More than money.....
Poverty is about more than simply living in low income, particularly for
children whose current and future well-being and capabilities can be formed by
a life lacking monetary and/or non-monetary resources. Poverty is also about what is available in the child's home, community, and school which influence
and support not only the child's physical development, but also their academic, social, emotional, and psychological brain development.
All our attitudes and beliefs about life are based on everyday experiences and
The Challenge to Respond
"I believe that this matter deserves our very best attention."
The Rt. Rev. Dr. John Chapman
Bishop of Ottawa
Bishop John Chapman first raised the issue of regional child poverty as a specific
priority for the Diocese during his annual charge to Diocesan Synod in October
2009. Inspired by research produced on the subject by a dedicated group of retired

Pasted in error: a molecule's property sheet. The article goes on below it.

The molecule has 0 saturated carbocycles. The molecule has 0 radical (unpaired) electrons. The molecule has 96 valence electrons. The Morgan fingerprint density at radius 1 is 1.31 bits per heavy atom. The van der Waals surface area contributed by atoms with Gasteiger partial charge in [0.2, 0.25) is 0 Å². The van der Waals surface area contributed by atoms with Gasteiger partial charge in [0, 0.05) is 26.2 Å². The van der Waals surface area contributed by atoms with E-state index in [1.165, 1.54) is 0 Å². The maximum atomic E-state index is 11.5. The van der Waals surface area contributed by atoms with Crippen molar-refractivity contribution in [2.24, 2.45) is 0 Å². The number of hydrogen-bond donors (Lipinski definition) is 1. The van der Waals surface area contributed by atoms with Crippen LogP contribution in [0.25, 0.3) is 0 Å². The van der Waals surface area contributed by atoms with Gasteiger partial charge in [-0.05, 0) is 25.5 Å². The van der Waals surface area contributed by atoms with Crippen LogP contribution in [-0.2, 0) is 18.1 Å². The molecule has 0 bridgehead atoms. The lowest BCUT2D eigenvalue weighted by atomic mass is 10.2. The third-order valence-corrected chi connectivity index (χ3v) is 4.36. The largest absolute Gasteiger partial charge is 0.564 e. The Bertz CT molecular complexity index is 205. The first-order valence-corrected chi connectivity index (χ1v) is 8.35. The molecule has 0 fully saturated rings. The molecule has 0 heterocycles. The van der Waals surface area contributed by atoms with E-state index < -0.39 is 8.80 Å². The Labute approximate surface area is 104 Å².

clergy and laity, Bishop Chapman used a portion of his annual charge to argue that
"child poverty in our community has reached critical proportions," and it "must
be addressed by our Diocese [as] the nurture and care for our children is clearly
demanded of us by Jesus." The Bishop concluded his remarks on the subject by
calling on the Diocesan Community Ministries Development Committee (CMDC)
to take up the challenge of alleviating child poverty in the Diocese. His hope was
that the Committee would be in a position to put forward a formal recommendation
for a comprehensive Diocesan response to local child poverty.
In January of 2011, a group convened to imagine a CMDC response to the Bishop's
charge. Included were original members of a group that petitioned Bishop John,
members of CMDC, and other interested people from around the Diocese. From
that consultation, CMDC established a task force in the spring of 2011 to formally
respond to the Bishop's call to action.
Since then the Diocese has not been silent in response to Bishop John's charge. The
Diocesan Capital Campaign, GIFT: Growing in Faith Together, allocated $300,000
of its anticipated proceeds to the development of The Bishop's Child Poverty
Initiative, which became the Diocese's overarching response to child poverty in our
territory. While only a small portion of the campaign's $12 million goal, the funds
give the Diocese the flexibility to fund a number of projects aimed at improving the
wellbeing of poor children living in our region over the next few years.